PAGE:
A shame, because Childers himself is such an interesting character - an Empire jingo that became a radical Irish nationalist and was executed as a traitor. I think I should read a biography instead.


Kicking the Property Ladder: Why buying a house makes less sense than renting - and how to invest the money you save in shares, gold, stamps and more
Kicking the Property Ladder: Why buying a house makes less sense than renting - and how to invest the money you save in shares, gold, stamps and more
Price: £2.88

0 of 2 people found the following review helpful
1.0 out of 5 stars Pointless waste of money, 3 Jun. 2013
Verified Purchase(What is this?)
Even at this cheap price, this book is a rip-off. I know there are other kinds of investment; how about a proper comparison between property and other assets? Or a proper financial analysis of the costs and benefits of renting vs. owning? None of that here.

Only giving it one star because you can't give it none.
Comment Comments (2) | Permalink | Most recent comment: Jul 7, 2013 9:04 PM BST


Thank You For Your Sperm
Thank You For Your Sperm
by Marcus Speh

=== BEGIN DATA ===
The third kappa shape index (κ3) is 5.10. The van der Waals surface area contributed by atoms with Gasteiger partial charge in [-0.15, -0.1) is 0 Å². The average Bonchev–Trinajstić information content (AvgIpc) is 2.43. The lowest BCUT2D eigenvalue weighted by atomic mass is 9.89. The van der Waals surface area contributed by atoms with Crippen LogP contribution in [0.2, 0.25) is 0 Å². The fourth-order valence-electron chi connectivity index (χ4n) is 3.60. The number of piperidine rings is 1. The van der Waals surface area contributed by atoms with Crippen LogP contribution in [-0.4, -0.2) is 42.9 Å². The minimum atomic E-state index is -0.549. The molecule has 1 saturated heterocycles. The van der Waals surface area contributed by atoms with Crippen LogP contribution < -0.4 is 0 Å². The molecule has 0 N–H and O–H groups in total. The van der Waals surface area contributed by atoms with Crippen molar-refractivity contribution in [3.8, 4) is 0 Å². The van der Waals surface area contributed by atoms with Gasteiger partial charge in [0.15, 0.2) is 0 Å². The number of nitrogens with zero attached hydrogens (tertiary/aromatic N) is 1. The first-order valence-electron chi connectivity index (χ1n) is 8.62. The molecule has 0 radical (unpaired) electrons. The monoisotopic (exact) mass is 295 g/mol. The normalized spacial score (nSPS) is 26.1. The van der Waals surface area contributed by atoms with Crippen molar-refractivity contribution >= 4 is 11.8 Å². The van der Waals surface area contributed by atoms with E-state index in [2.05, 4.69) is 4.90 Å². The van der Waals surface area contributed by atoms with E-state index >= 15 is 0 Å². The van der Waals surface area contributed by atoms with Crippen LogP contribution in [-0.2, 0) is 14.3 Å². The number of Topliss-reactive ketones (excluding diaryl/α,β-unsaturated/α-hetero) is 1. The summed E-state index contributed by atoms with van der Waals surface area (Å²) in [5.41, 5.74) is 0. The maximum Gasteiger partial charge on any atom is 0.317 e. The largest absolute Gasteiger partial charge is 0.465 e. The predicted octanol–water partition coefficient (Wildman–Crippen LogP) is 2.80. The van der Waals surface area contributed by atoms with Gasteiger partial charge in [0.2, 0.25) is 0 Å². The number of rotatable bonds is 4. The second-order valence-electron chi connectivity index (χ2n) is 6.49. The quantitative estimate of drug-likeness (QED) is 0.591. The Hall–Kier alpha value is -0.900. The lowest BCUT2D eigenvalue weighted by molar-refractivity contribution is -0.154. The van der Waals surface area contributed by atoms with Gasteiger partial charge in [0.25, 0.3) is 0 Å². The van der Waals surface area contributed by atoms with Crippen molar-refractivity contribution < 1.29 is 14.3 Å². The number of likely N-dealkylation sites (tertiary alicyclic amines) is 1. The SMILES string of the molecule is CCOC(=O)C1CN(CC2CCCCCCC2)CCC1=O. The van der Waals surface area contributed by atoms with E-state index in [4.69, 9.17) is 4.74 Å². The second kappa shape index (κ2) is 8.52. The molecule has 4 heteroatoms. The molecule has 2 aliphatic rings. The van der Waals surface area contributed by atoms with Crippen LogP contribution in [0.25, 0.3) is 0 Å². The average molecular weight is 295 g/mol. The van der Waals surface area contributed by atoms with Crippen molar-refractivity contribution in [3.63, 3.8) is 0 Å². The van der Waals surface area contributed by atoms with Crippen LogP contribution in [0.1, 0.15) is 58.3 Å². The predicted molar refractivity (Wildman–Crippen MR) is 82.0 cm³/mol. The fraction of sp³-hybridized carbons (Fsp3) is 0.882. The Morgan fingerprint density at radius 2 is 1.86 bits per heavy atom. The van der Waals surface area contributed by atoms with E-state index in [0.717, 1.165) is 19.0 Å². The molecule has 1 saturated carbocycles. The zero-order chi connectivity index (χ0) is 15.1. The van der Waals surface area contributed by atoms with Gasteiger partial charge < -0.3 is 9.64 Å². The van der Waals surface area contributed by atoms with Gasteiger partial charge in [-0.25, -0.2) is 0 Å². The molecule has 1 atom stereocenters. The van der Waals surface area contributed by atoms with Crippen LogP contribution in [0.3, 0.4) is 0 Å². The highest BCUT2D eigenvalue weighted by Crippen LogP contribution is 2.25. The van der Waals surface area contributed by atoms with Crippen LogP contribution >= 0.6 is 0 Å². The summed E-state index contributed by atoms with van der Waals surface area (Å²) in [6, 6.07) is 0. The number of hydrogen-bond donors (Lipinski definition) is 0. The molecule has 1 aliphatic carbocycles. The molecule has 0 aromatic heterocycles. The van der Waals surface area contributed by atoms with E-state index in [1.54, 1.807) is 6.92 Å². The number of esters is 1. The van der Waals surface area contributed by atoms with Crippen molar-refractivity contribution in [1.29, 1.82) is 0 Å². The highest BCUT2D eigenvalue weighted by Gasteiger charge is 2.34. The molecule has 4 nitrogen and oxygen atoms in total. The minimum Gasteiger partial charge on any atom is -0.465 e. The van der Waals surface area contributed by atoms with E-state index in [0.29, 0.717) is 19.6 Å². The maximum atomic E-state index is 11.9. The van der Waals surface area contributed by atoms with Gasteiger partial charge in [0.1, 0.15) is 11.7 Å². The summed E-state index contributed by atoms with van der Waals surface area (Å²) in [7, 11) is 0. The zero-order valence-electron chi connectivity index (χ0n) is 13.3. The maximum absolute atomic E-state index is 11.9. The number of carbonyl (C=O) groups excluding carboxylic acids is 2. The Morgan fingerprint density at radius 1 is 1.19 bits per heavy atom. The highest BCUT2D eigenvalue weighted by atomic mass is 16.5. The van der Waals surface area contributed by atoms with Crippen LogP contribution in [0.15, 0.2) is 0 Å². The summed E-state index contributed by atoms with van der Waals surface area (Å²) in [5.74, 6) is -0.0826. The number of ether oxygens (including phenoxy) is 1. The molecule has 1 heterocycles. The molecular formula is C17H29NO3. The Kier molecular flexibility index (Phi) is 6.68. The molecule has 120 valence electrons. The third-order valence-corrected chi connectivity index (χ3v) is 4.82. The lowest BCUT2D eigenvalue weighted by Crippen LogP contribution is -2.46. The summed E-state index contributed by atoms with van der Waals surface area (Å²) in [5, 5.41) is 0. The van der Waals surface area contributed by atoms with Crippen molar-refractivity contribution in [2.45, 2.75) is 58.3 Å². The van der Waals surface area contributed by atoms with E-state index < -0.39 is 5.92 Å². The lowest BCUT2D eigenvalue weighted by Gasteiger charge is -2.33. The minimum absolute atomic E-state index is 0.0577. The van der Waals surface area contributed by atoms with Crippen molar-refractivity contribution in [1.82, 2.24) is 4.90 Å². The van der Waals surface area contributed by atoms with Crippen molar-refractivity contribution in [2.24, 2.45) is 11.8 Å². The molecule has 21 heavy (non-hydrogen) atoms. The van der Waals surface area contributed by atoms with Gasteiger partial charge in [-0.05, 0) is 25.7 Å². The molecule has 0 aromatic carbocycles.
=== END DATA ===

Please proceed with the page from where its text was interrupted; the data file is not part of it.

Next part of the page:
Edition: Paperback
Price: £9.82

1 of 1 people found the following review helpful
5.0 out of 5 stars Like delving into a strange treasure trove, 3 Jun. 2013
Verified Purchase(What is this?)
Absolutely wonderful collection of little fictive jewels. Like haiku, but prose. Some of the stories are Chekhovian in the way they evoke and capture a moment; others are almost like thought experiments in their odd juxtaposition of images and thoughts -- a bit like Dadaist word salad, but not at all contrived. Looking forward to more from Speh!


Boomerang: Travels in the New Third World (Center Point Platinum Nonfiction)
Boomerang: Travels in the New Third World (Center Point Platinum Nonfiction)
by Michael Lewis
Edition: Hardcover

4.0 out of 5 stars Not as fabulous as The Big Short, but still very good, 30 May 2013
I loved The Big Short, and I liked this a lot. Lewis has the knack of bringing complicated financial stuff to life, and making it comprehensible, through a combination of anecdote and analogy. He's really great at this. Unlike the other books, though, he's on political territory here, and I suspect his instincts are not so sound. He's also writing about people other than Americans, and I suspect he is not immune from the kinds of prejudices about other nations that make for easy shorthand. He knows this, and he makes it apparent that he knows, but even so there is a bad taste in the mouth. Are all Greeks really lazy and venal? Are all Germans really obsessed with s***, and does this explain what happened with their financial system?

I think he's particularly unfair to the Germans, as indeed so many others are. Once you get passed all the s*** stuff, what the Germans really stand accused of is believing the ratings agencies. If they shouldn't have, then surely the offence is with them rather than with Germany's modest, local banking system.